How is the neck structured?
Your neck and back are made up of a column of bones stacked one on top of the other (the spinal column). The bones that make up your spinal column are called vertebrae. They help to support your head and protect the spinal cord – the main nerve that links nerves throughout your body to the brain.
The top seven bones of the spinal column are called the cervical vertebrae, and these form your neck. They’re linked together by facet joints, which, together with your neck muscles, allow you to move your head in any direction.
Between the bones are discs of cartilage known as intervertebral discs. At the level of each disc, nerve roots branch out from your spinal cord, passing through an opening in the side of the spine. The nerve roots in the neck join to form the nerve trunks that run into your arms. Impulses travel along these nerves, sending sensations such as touch and pain to your brain and messages from your brain to your muscles.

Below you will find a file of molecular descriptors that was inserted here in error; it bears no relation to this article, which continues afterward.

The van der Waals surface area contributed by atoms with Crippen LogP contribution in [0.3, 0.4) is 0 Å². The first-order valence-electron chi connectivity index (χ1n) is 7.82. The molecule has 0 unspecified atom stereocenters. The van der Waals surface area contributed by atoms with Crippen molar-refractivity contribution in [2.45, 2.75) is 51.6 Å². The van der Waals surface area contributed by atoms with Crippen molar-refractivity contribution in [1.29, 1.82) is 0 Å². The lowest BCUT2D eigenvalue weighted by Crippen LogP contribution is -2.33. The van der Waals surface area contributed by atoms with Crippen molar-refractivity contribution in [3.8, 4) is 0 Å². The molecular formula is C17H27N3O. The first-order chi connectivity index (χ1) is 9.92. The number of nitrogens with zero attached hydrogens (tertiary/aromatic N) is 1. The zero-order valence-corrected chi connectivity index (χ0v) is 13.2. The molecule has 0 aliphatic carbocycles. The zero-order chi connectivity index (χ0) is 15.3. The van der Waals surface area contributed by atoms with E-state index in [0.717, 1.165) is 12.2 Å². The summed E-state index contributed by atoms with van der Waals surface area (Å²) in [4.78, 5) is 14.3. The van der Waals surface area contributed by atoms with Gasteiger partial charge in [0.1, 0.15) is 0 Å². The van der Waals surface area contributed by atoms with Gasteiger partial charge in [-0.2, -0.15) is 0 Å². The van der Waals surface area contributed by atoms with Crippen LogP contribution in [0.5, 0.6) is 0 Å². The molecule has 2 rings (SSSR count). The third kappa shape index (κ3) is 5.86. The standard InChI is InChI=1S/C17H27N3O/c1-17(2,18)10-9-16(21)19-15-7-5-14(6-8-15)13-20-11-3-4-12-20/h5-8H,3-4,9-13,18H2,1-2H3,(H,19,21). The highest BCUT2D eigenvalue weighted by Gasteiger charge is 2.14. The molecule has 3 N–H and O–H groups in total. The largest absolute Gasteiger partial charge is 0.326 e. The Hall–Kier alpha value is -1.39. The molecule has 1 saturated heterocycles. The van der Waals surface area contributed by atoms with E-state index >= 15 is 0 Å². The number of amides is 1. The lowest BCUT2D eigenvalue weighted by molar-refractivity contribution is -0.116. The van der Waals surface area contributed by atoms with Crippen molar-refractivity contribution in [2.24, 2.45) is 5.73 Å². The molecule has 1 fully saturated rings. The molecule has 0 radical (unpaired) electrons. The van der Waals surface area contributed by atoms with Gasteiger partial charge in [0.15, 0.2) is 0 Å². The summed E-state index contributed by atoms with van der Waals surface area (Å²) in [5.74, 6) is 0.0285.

Four arteries carry blood from your heart to your brain. Two of these run inside the bones of your spine and supply the part of the brain that controls your balance (the cerebellum). All four arteries connect to your brain.